Wednesday, October 17, 2012

How old is old, part II: 3465...and counting!

Early life
How old is old?  We asked this question on Monday when it came to relate to human evolution and our species' age and history as revealed by genetic data, in light of new estimates of the genetic mutation rate.  Here, we're talking about differences of around 1 million or so years since we evolved from chimps, or much less since modern humans diverged from our barbarous colleagues like Neandertals.

We see some modest changes in less than 10 million years, and debate whether it was 10 million or 'only' 7.  But let's put that in perspective.

The really early life
A former college classmate of mine, Bill Schopf, at UCLA, has been one of the discoverers of the earliest of early life, the first fossils of life that are found on earth.  These are bacterial colony constructs.  Some are organized in compacted layers, known as stromatolites.  The structures resemble modern stromatolites, and they and other structures of fossil bacteria bear remarkable resemblance to today's bacteria and their biofilms, modern day versions of fossil stromatolites.  How old are they?  A mere 3465 Million, that is 3.465 billion years!

A recent report by Schopf and Anatoliy Kudryatsev, in the journal Gondwana Research (Gondwana is the name for the earliest continent), reports on modern tests to show definitively that these fossils are real, as this as been the subject of some debate.  Here are images of these fossils and of their bacterial structures found from that report. After many years of various types of highly technical tests, the internal details as well as external shape and cellular structures now seem convincing that these are not natural mineral formations, but really are evidence of life.

The earth itself is estimated to be 4.54 Bya.  This means that from the first fireball, to life's first primordial 'soup' essentially to modern bacteria took only 1 Billion years.  If bacteria and their aggregations were very primitive, or just barely making it as living organisms, then one might say that's about what we'd expect: a billion years to make the first staggering living things.  But these are, in a reasonable sense of the word, already modern.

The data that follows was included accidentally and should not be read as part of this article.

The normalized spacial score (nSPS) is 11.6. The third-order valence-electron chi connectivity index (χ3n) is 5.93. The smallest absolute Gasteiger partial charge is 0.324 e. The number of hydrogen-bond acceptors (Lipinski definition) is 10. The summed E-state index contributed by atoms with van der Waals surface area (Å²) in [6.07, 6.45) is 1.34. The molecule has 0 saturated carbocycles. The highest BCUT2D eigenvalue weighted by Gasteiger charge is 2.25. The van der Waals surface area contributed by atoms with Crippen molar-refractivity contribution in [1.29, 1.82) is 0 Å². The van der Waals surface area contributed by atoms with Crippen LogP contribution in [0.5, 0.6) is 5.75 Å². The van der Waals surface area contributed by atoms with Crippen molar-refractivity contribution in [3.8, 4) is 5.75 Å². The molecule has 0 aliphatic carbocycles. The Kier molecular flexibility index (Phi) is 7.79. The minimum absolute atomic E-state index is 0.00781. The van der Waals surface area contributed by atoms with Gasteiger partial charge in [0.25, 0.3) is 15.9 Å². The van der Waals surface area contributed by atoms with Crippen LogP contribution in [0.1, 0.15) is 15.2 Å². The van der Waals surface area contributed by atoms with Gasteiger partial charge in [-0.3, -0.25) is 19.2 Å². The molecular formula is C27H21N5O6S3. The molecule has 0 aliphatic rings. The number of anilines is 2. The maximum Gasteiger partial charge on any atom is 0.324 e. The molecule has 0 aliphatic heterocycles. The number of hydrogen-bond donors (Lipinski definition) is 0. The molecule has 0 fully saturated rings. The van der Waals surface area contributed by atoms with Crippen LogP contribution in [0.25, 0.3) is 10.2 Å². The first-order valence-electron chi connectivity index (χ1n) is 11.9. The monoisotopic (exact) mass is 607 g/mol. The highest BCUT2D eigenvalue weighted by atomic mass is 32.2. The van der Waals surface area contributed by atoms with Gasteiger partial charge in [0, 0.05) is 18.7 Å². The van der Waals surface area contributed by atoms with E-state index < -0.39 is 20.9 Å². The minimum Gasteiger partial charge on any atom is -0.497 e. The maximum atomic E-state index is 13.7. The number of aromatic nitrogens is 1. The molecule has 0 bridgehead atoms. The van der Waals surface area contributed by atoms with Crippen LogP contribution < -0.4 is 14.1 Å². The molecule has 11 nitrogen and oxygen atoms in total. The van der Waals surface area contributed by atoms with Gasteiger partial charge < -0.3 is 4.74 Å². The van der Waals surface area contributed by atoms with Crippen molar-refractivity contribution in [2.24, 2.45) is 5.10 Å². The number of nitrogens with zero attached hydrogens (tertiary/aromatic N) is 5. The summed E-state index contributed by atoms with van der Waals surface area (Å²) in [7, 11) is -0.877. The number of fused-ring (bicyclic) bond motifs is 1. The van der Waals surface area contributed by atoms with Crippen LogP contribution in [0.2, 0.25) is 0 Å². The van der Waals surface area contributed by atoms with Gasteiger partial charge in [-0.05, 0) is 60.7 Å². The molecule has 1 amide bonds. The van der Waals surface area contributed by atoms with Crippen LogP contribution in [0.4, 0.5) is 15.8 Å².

One has to assume that their genomes would be very different from bacterial genomes today.  If you look at genetic divergence among bacteria and other comparably primitive forms of life, you see that they are as different as you'd expect for such an old beginning....that is, they have diverged by an amount consistent with the 3+ billion year common ancestry. There is a touch of circularity in species split-time estimates because they are calibrated by fossil and other geological dating.  But the picture is consistent.

What this means is that the morphology, to a great extent, has been conserved for aeons of time, a rather remarkable fact, given that other descendants have diverged hugely, leading to plants, and us!  How we can explain this  level of conservation of structure, given the divergence of genomes, is a major but largely unrecognized challenge for evolutionary genetics.

These findings make it seem trivial to ask how a few hundred million year old arthropods, like horseshoe crabs, or ancient but much more recent fossil insects or fish, can appear to be so highly conserved, if evolution is a relentless rat-race to adapt to a competitive and changing environment.

The environments on earth are always changing, even if gradually and with some long-term stability.  One can imagine that once adapted to an environment, it may be risky for a mutant organism to survive, if most mutations, occurring randomly with respect to function, are more likely to cause harm than to be beneficial.  But since so much life is no longer bacterial and since there are so many  kinds of bacteria, do we have a serious question to ask how any recognizable morphology of this nearly earliest of life could have persisted so long--when their descendant genomes as a whole, even among bacteria, have diverged in a reasonably molecular clock-like way?

One would expect drift to occur in many, if not all traits: small, gradual changes that didn't harm fitness but that accumulated over billions of years to make the founding forms basically unrecognizable. Apparently this is not the case.  Thinking about how to explain that is interesting--at least as interesting as accounting for Neandertal vs modern human variation and evolution.

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